All of These Things Are Not Like The Others

One of these things is not like the others, one of these things just doesn’t belong.
Can you tell which thing is not like the others, by the time I finish my song?

I didn’t have a specific post planned for today, or if I did, I’ve forgotten what it was. But there I was, doing a quick search for dress clips on Etsy this morning, and it seems a lesson is in order:

Dress clips are not shoe clips are not clip-on earrings. They are not interchangeable. I have personally attempted to use clip-on earrings as shoe clips, and they hurt because they’re too dimensional. I wouldn’t dare use dress clips on my ears, because that’s akin to clipping an iron maiden onto your earlobes. Neither shoe clips nor earrings have the strength required to gather and restrain fabric like dress clips.

Below: some visuals of properly described items currently listed on Etsy, so that you can see what you’re looking for. (Clicking on any photo will take you directly to the matching Etsy listing, if you’d like to see prices and more info.)

Dress Clips
Grandma, what big teeth you have!

1940s Vintage “Cream Corn” Bakelite Carved Dress Clips from ForGrammaAlice

Shoe Clips
See how the clip lies flat and smooth, and isn’t hinged? A hinge would dig right into the top of your foot. All. Day. Long.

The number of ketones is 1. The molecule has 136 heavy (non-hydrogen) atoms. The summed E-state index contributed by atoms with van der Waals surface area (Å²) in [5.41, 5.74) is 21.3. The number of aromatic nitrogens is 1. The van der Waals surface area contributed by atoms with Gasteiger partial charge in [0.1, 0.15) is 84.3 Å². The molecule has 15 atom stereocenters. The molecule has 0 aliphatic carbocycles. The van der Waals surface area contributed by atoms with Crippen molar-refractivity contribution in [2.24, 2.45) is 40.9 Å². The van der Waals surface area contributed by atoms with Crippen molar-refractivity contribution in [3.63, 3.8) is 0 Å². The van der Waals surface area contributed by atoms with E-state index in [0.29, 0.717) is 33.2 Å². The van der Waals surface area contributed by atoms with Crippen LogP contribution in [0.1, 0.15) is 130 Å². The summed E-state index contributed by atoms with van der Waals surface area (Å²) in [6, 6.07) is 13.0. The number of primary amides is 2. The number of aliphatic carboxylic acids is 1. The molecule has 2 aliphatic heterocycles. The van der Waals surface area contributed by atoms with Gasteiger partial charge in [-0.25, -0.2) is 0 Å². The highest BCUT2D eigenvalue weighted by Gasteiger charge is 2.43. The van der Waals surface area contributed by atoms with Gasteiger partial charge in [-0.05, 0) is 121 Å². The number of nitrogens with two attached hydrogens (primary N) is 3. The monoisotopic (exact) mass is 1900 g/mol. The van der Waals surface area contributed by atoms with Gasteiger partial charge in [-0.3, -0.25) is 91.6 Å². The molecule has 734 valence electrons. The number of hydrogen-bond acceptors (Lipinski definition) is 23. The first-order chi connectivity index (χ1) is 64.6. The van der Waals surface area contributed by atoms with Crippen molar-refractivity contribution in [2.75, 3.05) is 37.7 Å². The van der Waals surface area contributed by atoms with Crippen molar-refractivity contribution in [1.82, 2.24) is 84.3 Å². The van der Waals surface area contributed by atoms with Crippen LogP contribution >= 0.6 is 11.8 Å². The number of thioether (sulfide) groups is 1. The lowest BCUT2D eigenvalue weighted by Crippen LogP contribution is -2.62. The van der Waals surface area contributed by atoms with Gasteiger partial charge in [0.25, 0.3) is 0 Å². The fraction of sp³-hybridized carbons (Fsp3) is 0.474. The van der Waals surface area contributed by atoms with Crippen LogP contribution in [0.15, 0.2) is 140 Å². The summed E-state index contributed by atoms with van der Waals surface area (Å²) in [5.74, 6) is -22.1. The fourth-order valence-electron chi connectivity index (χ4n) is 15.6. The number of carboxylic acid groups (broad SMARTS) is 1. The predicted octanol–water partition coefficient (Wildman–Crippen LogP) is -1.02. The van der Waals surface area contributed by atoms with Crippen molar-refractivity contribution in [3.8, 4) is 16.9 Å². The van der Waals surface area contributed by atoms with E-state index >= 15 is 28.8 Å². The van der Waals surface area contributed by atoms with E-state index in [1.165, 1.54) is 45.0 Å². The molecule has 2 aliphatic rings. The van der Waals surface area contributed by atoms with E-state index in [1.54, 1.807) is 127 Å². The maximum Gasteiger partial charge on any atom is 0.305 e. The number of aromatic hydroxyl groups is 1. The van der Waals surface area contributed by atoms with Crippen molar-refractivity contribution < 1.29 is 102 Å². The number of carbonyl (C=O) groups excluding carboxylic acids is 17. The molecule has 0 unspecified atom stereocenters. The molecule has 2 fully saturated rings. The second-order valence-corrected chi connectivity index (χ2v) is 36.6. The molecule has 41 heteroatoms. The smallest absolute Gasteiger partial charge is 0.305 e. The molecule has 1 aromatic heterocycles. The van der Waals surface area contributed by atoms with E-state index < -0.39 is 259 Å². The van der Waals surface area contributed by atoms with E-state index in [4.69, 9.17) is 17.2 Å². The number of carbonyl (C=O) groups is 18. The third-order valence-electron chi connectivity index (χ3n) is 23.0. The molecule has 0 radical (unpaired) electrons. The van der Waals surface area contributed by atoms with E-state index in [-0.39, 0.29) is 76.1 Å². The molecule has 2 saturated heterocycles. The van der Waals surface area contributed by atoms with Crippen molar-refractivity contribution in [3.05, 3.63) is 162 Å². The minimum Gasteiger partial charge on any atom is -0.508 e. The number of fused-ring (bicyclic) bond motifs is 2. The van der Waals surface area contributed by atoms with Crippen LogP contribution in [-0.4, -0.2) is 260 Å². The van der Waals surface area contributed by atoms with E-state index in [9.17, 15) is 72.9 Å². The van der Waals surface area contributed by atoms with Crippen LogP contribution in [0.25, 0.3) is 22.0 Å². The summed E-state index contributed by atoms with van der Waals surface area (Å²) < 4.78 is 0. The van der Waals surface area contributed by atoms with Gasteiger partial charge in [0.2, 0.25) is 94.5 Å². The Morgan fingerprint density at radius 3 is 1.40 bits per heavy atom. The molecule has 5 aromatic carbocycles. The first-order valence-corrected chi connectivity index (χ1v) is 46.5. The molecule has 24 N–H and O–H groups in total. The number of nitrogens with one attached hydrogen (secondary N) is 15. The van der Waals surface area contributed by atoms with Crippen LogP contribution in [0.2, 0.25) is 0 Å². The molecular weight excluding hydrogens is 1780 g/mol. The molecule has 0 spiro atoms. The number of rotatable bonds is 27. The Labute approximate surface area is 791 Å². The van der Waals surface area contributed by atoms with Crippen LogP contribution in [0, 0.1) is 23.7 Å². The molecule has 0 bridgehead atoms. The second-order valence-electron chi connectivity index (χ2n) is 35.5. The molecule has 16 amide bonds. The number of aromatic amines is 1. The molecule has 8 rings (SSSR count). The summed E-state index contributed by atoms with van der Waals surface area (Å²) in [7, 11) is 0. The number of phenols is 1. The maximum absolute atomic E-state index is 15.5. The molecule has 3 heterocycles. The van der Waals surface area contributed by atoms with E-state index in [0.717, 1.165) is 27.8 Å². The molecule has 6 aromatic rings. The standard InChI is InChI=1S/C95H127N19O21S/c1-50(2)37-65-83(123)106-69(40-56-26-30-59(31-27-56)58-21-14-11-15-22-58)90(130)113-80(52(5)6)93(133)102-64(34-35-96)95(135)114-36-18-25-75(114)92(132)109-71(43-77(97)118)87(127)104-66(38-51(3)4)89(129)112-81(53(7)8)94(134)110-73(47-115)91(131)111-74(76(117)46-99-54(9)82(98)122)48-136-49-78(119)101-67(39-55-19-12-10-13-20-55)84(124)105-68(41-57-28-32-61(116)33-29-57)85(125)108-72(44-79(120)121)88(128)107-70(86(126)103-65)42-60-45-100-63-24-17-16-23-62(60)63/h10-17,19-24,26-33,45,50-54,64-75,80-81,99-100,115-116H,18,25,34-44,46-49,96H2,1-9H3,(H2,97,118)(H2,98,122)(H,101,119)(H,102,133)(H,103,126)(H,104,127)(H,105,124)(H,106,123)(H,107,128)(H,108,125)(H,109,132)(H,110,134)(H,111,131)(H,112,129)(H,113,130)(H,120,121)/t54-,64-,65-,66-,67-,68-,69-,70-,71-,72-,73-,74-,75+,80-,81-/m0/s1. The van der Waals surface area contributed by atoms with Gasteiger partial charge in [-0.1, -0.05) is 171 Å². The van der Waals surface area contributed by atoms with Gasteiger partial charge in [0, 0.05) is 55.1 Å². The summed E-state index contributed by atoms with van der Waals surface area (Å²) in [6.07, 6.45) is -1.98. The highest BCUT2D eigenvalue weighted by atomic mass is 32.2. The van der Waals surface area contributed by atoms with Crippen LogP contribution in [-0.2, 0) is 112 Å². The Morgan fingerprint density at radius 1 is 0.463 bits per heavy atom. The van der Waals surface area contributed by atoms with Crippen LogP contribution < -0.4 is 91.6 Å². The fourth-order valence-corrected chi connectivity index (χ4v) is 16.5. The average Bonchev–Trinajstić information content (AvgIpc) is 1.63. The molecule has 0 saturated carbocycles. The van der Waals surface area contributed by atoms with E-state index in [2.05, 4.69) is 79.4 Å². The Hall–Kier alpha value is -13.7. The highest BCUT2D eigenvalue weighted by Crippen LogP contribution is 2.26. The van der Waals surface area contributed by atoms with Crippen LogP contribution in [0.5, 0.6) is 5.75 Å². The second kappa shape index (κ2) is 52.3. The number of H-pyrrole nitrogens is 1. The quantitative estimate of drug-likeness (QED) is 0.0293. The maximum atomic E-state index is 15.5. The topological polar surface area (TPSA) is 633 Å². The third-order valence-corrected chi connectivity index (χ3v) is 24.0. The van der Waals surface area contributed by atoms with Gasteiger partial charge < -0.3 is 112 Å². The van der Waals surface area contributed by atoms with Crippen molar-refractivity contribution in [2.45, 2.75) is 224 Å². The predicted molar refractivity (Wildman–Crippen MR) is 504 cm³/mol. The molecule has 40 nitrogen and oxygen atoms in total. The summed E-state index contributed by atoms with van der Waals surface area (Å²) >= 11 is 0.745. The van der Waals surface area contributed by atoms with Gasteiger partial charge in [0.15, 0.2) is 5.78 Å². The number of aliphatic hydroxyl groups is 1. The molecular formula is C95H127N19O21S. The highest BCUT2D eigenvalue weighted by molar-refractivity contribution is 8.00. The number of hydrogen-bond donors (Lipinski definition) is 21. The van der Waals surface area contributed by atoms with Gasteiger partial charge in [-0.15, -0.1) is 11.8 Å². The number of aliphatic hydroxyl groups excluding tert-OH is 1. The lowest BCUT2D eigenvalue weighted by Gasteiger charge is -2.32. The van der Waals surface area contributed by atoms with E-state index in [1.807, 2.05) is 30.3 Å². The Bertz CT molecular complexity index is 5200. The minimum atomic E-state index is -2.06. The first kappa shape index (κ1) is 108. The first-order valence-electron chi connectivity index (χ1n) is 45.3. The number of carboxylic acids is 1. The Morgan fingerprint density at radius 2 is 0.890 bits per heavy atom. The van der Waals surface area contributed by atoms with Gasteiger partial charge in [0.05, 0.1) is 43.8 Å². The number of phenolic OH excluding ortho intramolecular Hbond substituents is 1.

Vintage Art Deco Shoe Clips from BakeliteBakery

 

Clip-On Earrings
Note the tensioned hinge and the somewhat curved (cushioned, as much as metal will) piece that presses against the earlobe. No teeth here!

Vintage Earrings Clip On Teardrop Shaped Bone Colored Filigree from MagpieSue

This is not to say that there are never variations on the hardware for these items, but before you buy (or sell), think about the purpose these items are being advertised for, and whether or not the hardware is up to the task.

DISCLOSURE: As you know if you’re a regular reader, I am a vendor with two vintage-themed shops on Etsy. MagpieSue (earrings) and I are both members of the Vintage Lovers and Vintage Market teams on Etsy; I otherwise have no affiliation with these particular vendors.